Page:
OECD Public Governance Reviews

2219-0414 (online)
2219-0406 (print)
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This series includes international studies and country-specific reviews of government efforts to make the public sector more efficient, effective, innovative and responsive to citizens’ needs and expectations. Publications in this series look at topics such as open government, preventing corruption and promoting integrity in the public service, risk management, illicit trade, audit institutions, and civil service reform. Country-specific reviews assess a public administration’s ability to achieve government objectives and preparedness to address current and future challenges. In analysing how a country's public administration works, reviews focus on cross-departmental co-operation, the relationships between levels of government and with citizens and businesses, innovation and quality of public services, and the impact of information technology on the work of government and its interaction with businesses and citizens.


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Engaging Public Employees for a High-Performing Civil Service

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14 Nov 2016
9789264267190 (PDF) ;9789264267183(print)

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How can governments reduce workforce costs while ensuring civil servants remain engaged and productive? This report addresses this question, using evidence from the 2014 OECD Survey on Managing Budgeting Constraints: Implications for HRM and Employment in Central Public Administration. The results clearly illustrate the complex challenges facing civil services, such as how to reduce size and cost while still attracting and retaining high-calibre professional talent. The first part of this report shows that the pressure on central public administrations to reduce costs has required many OECD countries to make cuts that have likely resulted in negative impacts on the workforce regarding trust, motivation and commitment. Overall, 67% of countries surveyed have implemented a pay freeze since 2008. The second part explores how a number of OECD countries are using employee surveys as a leadership tool to better manage employee engagement, which is linked to better job performance, organisational commitment, productivity and public sector innovation. Employee engagement can be a powerful counter balance to austerity-driven measures.

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  • Foreword

    This report was prepared by the OECD Public Governance and Territorial Development Directorate (GOV), under the direction of Rolf Alter, It is based upon a 2014 Survey conducted by the OECD Public Employment and Management Working Party (PEM) and its related work on employee engagement.

  • Executive summary

    Civil services operate during very challenging times. civil servants face complex policy problems, as they are faced with higher citizen expectations, yet, they have fewer resources.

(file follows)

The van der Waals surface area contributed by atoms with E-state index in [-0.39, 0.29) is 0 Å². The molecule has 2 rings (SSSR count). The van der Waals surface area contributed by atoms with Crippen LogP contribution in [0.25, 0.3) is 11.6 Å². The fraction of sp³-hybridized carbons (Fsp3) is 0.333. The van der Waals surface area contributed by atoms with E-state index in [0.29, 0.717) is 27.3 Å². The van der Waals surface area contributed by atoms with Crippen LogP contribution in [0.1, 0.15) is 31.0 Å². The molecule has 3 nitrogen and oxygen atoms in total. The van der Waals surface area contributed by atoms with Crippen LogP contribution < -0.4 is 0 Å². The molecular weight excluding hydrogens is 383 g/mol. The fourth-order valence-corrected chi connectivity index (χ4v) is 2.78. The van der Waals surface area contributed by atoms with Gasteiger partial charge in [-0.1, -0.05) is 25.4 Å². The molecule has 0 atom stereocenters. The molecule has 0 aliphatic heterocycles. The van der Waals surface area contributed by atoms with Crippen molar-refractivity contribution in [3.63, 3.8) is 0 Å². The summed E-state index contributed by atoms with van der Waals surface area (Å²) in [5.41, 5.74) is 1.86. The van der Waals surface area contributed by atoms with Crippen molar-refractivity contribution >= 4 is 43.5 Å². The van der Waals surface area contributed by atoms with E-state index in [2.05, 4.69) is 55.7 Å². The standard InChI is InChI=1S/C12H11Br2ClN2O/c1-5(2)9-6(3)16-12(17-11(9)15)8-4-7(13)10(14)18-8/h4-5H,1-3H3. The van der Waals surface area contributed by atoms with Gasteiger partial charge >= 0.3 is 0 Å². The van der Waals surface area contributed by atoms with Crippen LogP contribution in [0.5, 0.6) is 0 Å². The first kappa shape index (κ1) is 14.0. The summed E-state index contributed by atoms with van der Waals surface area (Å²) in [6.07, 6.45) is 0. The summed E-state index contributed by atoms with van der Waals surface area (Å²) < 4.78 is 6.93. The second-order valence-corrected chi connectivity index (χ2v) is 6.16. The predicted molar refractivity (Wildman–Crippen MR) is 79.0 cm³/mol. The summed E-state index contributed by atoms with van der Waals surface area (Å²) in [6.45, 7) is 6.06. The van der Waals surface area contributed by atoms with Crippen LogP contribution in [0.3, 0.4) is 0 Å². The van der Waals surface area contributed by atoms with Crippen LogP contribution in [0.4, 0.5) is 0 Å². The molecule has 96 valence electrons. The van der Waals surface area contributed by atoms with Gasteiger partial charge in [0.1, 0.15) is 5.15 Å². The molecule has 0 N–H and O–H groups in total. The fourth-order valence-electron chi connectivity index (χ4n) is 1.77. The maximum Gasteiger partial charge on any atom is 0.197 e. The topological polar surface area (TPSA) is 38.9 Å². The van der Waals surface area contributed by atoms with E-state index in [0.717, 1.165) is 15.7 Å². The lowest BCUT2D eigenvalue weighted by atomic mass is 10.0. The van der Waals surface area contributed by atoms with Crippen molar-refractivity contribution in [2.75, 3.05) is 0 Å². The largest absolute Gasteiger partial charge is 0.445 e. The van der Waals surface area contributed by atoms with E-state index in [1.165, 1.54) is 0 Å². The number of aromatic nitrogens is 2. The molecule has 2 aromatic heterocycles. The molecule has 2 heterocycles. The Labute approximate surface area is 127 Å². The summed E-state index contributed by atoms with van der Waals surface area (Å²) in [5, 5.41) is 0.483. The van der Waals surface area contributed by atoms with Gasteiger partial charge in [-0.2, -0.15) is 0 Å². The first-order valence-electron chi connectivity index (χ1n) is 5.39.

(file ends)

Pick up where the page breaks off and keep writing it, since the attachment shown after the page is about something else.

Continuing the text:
• From crisis to performance

    This chapter presents some of the concepts and links the findings from the in-depth analysis of the next two chapters. It describes how most OECD public administrations have been approaching civil service reform to respond to complex policy challenges and to budgetary pressures. It presents two types of HRM measures: cost control measures which look at the workforce in terms of numbers and costs, and reforms primarily intended to maintain the commitment and motivation of employees in the face of difficult retrenchment programmes. It argues that a balance of each is required to manage costs while maintaining longer-term capacity, and introduces the concept of employee engagement as one way of measuring and managing civil service reform.

  • Budgetary constraints, cost cutting measures and civil service reform

    This chapter looks at recent OECD research that suggests changes to human resource management (HRM) between 2008 and 2013 have been driven first and foremost by a reactive need to cut workforce costs, rather than building longer-term workforce capacity and innovation. It explores the survey results from the Survey on Managing Budgeting Constraints: Implications for HRM and Employment in Central Public Administration, which indicate that employee engagement across OECD countries may have been threatened as a result of the cost-cutting measures implemented in most OECD countries. Chapter 2 looks at these measures with a view to their potential longer-term impact on employees, organisations and the fiscal bottom line.

  • An engaged civil service for innovation, productivity and sustainable reform

    This chapter looks at how a number of OECD countries are using the concept of employee engagement to drive a better, evidence-based approach to management. Definitions and evidence of engagement are discussed, followed by a description of how the United States, the United Kingdom and the German Employment Agency (Bundesagentur fur Arbeit, BA) measure engagement and use it to drive performance. This is followed by a discussion of how the tools of leadership and management can promote engagement, as well as a modern and individualised HRM. Chapter 3 concludes with suggestions on how engagement can be improved in OECD civil services.

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